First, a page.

As much as I admire the effort to somehow help the OSS community in getting more funding, I can’t help but disagree with a lot of this opinions and views.

No, it’s absolutely not enough to think that writing some blog posts and merging a PR within 20min of creating it, is all the community engagement needed to introduce SponsorLink to a library utilized by thousands of people and projects. In German we have the two terms “Bringschuld” and “Holschuld” denoting that it’s debt that the creditor is obligated to deliver, respectively that the the debt needs to be collected by the creditor. Community involvement isn’t a “Holschuld”, but a “Bringschuld”, you as the maintainer have to reach out to (formerly) active contributors and start a discussion with them. Don’t just expect them to show up, because you’ve written a blog post on a completely separate platform and have linked it in some release notes.

The number one issue of SponsorLink is really not the method used. Yes, it’s a glaring oversight that sending around hashed email addresses is a privacy nightmare to unfold, but that’s just the icing on the cake. The issue is the one of trust and trust was, again, not broken because of the hashing method used, but because there was no discourse. There was no proper communication and informing of the users, and finally, there was no opt-out. All this doesn’t mean, that all that was needed was a better communication, no that means that proper communication would have yielded a massive pushback, which would’ve never supported the introduction of SponsorLink.

Many of the other underlying points in the response, I believe to have covered in the areas above already.

The Conclusion

Funding of software development is a tough spot and I haven’t even mentioned venture capital investments, but I’m convinced, if you put in the work either in building a community or in doing administrative work, you can successfully finance your open source work. You’ll unlikely get rich and working for any software company will likely yield a (much) high income, but maybe there’s a balance to be had?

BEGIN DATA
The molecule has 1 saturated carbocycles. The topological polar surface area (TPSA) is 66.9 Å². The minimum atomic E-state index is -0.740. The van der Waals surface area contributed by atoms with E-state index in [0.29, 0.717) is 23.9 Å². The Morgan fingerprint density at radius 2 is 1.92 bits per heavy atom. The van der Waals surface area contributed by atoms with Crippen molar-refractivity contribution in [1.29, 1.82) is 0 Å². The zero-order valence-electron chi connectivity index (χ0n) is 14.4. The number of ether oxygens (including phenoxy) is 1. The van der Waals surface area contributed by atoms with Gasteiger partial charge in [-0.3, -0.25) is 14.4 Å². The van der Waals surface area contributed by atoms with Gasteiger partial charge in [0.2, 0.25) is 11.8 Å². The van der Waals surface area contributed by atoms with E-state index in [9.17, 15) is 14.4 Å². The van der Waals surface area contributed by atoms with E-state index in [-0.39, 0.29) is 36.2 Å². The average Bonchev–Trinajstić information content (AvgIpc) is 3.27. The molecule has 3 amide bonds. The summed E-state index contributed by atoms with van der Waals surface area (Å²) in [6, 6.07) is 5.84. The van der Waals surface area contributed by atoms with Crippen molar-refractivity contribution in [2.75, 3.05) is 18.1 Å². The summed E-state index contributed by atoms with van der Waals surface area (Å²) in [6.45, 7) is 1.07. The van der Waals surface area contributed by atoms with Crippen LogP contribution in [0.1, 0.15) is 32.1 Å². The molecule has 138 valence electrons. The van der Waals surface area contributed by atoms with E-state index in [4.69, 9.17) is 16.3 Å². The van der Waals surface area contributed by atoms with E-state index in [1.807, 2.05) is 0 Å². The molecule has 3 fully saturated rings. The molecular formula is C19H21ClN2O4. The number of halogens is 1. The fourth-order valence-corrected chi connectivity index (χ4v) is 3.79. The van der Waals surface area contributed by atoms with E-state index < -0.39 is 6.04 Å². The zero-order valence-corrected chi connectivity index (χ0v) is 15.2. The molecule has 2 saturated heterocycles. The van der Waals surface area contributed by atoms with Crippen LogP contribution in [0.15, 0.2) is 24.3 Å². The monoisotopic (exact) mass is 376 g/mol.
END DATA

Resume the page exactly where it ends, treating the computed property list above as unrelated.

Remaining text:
I personally write open source software, because it’s fun to share work in the open and with SFML I’ve seen many young people and students get into C++ and game dev with the help of SFML and its community, which wouldn’t otherwise be possible with a commercial project. It fills me with joy being able to help someone and knowing that SFML might have just been their introduction to a whole new world of software development.

As for Moq, on our project we’ve replaced with with NSubstitute by now and noticed that NSubstitute makes some code more readable, but I don’t think that’s the only way forward. The trust towards kzu certainly remains broken, so it’s up to every maintainer to decide, whether the risk of sticking with Moq is worth it for them.

I wish kzu all the best on his quest for funding FOSS projects, and hope he can one day recognize his mistakes and provide a proper, well overdue apology to the user base of his projects.

Leave a Comment

Your email address will not be published. Required fields are marked *


This site uses Akismet to reduce spam. Learn how your comment data is processed.